Sunday, December 29, 2013

Sing the Psalms

Hebrews 4:11-13 (NKJV)
Let us therefore be diligent to enter that rest, lest anyone fall according to the same example of disobedience. 12 For the word of God is living and powerful, and sharper than any two-edged sword, piercing even to the division of soul and spirit, and of joints and marrow, and is a discerner of the thoughts and intents of the heart. 13 And there is no creature hidden from His sight, but all things are naked and open to the eyes of Him to whom we must give account.

Much has transpired in the last week. We have moved out of the time of Advent and into the time of Christmas. And in the season of Christmas we celebrate! We celebrate the arrival of the long anticipated One; we celebrate the fulfillment of God’s promises in the life and death and resurrection of His Son. The Lord our God has come!

In our sermons this Advent and Christmastide, we have focused upon Jesus in the Psalms. One of the things that we have emphasized is that Jesus is the true Singer of the Psalms. In Him the psalms, all the psalms, reach their fulfillment and culmination. Throughout His life Jesus sang these psalms, meditated upon these psalms, absorbed these psalms into His life and made them part of His being.

Our text in Hebrews urges us to have this same type of faith. After exhorting us to enter into God’s rest, Paul directs us to the Word of God, which is able to slice and dice us, able to show us our faults and illumine our shortcomings. Why direct us here? Why direct us to the Word of God? Because this is the same place that our Lord Jesus went to direct His own walk with His Father. He was a student of the Word of God. He allowed the Word of God to make and fashion Him into the type of man His Father desired Him to be. And though He was free from sin, free from the necessity of going back and redoing things that he had messed up, He nevertheless grew in wisdom and in stature and in favor with God and man through the things that He learned in the Word.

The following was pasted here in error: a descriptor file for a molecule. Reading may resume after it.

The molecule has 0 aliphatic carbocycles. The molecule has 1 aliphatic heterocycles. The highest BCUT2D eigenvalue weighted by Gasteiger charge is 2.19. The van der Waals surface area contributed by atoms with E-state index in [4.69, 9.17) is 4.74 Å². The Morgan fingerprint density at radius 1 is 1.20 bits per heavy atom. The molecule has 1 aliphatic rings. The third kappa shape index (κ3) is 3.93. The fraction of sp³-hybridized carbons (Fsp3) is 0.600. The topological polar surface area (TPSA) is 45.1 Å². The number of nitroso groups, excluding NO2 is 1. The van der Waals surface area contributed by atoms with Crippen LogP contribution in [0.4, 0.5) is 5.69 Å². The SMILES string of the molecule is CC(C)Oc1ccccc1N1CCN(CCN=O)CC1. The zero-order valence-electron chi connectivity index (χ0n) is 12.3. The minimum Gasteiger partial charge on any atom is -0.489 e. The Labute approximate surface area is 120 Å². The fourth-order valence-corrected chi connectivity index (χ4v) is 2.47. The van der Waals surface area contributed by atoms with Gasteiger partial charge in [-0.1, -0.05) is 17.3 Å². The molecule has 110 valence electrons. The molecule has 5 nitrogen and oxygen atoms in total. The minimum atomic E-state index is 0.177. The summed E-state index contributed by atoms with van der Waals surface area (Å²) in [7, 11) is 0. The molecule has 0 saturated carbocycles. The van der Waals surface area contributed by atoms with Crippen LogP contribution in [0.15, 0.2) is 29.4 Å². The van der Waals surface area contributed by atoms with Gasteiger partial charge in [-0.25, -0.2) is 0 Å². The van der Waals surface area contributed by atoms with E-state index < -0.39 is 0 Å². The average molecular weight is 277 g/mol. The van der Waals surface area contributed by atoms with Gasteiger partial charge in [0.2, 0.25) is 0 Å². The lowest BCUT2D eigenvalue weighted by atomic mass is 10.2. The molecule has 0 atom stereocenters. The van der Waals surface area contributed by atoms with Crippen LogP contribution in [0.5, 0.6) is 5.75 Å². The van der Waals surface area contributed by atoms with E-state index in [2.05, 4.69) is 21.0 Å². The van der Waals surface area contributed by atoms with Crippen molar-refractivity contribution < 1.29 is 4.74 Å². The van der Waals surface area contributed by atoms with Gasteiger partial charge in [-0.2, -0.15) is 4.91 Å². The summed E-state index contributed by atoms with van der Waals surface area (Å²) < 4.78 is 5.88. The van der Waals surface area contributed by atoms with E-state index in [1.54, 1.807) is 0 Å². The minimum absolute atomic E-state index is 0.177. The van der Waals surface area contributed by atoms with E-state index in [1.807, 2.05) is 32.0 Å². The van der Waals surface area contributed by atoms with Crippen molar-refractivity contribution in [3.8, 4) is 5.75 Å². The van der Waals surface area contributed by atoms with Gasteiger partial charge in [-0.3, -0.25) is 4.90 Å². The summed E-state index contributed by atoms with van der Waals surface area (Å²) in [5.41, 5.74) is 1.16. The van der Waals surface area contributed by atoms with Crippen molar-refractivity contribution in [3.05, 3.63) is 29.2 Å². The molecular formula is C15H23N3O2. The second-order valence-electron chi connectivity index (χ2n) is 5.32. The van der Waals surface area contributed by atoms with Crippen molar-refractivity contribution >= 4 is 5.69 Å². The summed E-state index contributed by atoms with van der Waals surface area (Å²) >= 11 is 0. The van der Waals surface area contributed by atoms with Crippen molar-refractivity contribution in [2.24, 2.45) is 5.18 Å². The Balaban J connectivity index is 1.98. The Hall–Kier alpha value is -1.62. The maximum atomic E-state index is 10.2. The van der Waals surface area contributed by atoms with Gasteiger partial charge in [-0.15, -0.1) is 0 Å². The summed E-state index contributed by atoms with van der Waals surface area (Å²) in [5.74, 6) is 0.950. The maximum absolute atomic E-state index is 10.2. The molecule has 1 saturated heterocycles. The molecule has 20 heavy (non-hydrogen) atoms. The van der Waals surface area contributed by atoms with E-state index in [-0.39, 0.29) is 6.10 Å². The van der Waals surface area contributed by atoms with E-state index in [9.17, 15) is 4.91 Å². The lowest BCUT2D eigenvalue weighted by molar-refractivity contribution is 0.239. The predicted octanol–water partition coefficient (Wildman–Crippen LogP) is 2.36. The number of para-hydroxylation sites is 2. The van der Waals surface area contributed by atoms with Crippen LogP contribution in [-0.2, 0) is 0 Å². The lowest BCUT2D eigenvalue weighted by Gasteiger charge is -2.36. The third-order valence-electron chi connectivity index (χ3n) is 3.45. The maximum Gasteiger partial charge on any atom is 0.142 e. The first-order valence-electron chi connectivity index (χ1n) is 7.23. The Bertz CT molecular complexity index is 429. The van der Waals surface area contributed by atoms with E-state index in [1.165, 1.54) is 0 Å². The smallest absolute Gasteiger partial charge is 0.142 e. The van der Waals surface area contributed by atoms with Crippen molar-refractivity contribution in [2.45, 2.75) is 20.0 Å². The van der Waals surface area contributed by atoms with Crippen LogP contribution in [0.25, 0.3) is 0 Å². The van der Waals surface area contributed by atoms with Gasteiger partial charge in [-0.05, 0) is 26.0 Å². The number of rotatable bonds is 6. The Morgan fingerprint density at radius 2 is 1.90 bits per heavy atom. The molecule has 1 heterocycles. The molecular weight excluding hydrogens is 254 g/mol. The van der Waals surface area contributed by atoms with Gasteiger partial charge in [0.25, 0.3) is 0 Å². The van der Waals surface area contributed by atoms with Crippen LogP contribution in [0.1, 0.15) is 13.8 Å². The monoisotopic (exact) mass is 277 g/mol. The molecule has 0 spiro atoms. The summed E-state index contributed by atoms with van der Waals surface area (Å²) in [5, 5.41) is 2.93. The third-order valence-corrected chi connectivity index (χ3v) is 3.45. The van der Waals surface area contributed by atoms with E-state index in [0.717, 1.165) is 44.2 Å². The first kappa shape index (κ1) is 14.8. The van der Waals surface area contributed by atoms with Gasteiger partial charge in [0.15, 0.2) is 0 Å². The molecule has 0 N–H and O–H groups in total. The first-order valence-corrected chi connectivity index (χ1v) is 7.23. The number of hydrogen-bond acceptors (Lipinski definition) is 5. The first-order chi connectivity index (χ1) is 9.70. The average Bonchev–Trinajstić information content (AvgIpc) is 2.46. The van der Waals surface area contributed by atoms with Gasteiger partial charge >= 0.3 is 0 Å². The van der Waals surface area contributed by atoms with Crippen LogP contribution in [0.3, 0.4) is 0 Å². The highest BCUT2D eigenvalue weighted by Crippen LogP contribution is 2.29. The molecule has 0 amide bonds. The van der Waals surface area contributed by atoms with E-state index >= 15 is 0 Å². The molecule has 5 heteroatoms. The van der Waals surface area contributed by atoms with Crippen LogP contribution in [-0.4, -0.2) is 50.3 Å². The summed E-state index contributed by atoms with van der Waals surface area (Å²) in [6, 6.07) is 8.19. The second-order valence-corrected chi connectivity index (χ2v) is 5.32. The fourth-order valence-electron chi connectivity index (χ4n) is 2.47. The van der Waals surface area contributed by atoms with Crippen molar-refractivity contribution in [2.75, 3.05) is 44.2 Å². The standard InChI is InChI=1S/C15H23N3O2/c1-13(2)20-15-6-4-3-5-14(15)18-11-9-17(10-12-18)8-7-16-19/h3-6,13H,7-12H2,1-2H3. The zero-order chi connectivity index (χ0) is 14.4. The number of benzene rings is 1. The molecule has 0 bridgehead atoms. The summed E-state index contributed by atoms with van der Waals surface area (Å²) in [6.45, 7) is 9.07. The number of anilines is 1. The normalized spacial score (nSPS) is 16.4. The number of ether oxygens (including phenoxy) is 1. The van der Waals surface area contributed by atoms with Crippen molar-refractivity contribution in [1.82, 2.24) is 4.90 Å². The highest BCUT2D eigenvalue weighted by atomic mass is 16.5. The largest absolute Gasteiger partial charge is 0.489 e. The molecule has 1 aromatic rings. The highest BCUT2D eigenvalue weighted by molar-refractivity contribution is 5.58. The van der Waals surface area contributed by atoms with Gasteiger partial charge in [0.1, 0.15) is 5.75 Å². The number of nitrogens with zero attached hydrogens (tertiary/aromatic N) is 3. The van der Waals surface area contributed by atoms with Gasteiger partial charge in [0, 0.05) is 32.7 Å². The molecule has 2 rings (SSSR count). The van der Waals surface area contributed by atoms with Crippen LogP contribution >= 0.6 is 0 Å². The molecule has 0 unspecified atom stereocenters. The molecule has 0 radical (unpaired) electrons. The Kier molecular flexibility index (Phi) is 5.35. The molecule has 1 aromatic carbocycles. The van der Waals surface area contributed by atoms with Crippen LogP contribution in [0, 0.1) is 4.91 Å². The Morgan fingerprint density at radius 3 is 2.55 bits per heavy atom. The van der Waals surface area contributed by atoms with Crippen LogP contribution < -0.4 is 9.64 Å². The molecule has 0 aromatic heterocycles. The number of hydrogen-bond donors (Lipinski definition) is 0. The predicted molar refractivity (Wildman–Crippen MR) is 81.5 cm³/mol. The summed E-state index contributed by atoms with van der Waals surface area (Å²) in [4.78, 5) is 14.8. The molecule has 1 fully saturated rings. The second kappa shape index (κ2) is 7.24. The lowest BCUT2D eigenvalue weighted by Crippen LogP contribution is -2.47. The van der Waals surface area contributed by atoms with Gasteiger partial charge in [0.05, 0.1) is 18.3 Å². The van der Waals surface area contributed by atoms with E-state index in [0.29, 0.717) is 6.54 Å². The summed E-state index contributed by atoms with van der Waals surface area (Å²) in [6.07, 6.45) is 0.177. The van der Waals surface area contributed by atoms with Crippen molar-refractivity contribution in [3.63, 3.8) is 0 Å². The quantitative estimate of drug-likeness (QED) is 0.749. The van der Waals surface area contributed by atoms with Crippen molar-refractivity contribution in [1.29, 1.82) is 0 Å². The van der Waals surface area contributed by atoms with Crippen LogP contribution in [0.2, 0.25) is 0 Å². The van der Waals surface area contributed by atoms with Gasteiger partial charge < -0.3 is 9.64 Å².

And so the author of Hebrews directs us to be students of the Word of God. We are called to be disciples. To hear what He says to us that we might correct our faults and that we might be reminded of the great promises that He has made to us.

So reminded of our calling to be singers of the psalms, let us kneel and confess that we have often failed to permit His Word to shape us and have instead been shaped by other, contrary voices.

Wednesday, December 25, 2013

Christmas Does not Belong to your Family

Mark 3:20–21, 31-35
Then the multitude came together again, so that they could not so much as eat bread. But when [Jesus’] own people heard about this, they went out to lay hold of Him, for they said, “He is out of His mind.”… Then His brothers and His mother came, and standing outside they sent to Him, calling Him. And a multitude was sitting around Him; and they said to Him, “Look, Your mother and Your brothers are outside seeking You.” But He answered them, saying, “Who is My mother, or My brothers?” And He looked around in a circle at those who sat about Him, and said, “Here are My mother and My brothers! For whoever does the will of God is My brother and My sister and mother.”

What is Christmas? It is the public celebration of the birth of Jesus Christ our Savior. On this day we celebrate that the eternal Word of God, the only begotten Son of God, the Second Person of the Trinity joined Himself to human nature and was not only conceived in the womb of the Virgin Mary but was born of her and manifest among men. He was wrapped in cloths and laid in a manger. He was proclaimed by angels and worshiped by shepherds.